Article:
Written by Kelly G. Richardson
Q: No one on our HOA board has been elected and they all remain on by default year after year. We never meet quorum. I suspect foul play and would like to have the property manager as well as the board members investigated. I was wondering if you had any ideas on how we can investigate them all. — C.M., Pomona
A: Low voter turnout in HOA elections could be caused by member discouragement, but it also could be caused by contentment and a lack of desire to have different people staff the board of directors. Either way, directors can sit on a board for years without ever being re-elected. There may be some hope on the horizon from Assembly Bill 1458, recently introduced in the California Legislature.
Assembly Bill 1458, by Member Ta of Westminster, would add a new subpart 2 to Civil Code Section 5115(d), allowing a member election that fails for lack of quorum to proceed within 5 to 30 days later, changing the quorum to be those members participating. It’s very early in the legislative session, so it is very difficult to predict if the bill has a chance.
Generally, I find that boards are staffed by well-intentioned people, and outright foul play is rare. However, boards can easily create the impression that they are hiding something when they become defensive in response to criticism and behave in a less transparent manner.
HOAs are little democracies – if you talk to enough neighbors who want a new board, you can elect a new board.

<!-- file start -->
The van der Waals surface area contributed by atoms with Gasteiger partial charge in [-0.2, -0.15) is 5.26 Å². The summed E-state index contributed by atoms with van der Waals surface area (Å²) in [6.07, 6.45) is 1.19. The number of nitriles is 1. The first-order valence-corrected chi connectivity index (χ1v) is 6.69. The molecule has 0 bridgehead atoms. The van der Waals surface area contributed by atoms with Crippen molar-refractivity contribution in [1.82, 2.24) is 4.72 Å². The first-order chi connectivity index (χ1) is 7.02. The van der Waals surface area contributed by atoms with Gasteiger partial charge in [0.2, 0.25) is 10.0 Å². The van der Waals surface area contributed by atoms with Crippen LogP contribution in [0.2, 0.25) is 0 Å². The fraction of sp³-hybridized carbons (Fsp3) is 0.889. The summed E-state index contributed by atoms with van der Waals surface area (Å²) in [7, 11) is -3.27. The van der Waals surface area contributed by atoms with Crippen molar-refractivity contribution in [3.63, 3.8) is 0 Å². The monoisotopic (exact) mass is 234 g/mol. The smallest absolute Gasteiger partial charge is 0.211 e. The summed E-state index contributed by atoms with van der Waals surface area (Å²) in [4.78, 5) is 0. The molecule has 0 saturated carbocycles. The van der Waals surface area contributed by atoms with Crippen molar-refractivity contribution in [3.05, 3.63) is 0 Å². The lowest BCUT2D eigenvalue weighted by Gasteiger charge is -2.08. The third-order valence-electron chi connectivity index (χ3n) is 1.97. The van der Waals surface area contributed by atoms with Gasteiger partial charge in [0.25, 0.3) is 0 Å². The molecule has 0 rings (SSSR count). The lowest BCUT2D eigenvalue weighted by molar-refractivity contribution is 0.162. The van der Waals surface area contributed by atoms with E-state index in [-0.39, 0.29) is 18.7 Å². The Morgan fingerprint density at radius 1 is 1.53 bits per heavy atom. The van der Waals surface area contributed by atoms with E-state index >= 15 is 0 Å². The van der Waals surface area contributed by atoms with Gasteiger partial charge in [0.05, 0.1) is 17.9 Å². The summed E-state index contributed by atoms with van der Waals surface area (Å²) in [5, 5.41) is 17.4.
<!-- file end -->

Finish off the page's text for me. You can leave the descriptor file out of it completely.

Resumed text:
Q: An HOA that I am involved with is holding upcoming elections and is looking for a truly independent inspector of elections. I am wondering whether you know of any paralegals or junior associates who might be willing to perform that function for a modest fee or as pro bono work to enhance their resume. —C.S., Los Angeles
A: The HOA election reforms from 2005 and Senate Bill 61 dramatically changed the way HOA elections are conducted. One new requirement was that an “inspector of elections” be appointed to run the election and count and announce the vote. This created a small cottage industry of election inspector businesses. However, not all HOAs need professional inspectors.
The law allows the board to appoint a volunteer inspector, so long as they are not a director or candidate and are not related to a director or candidate (Civil Code Section 5110(b)). Management and legal counsel can assist the Inspector but cannot act as Inspector.
Q: Can a member waive their “secret ballot” vote and sign, date and return a ballot via e-mail? — D.K., Novato
A: No. California law, unfortunately, does not permit voting for directors, governing document amendments, or major assessments, by any other method than secret written ballots contained in sealed envelopes. The procedure, described in Civil Code Section 5115(c), does not allow for emailing or faxing of a ballot. Interestingly, California HOAs are still the only nonprofit corporations in California that are not allowed to use electronic voting.
Kelly G. Richardson, Esq. is a Fellow of the College of Community Association Lawyers and Partner of Richardson Ober LLP, a California law firm known for community association expertise. Submit column questions to Kelly@roattorneys.com .
Shared from OC Register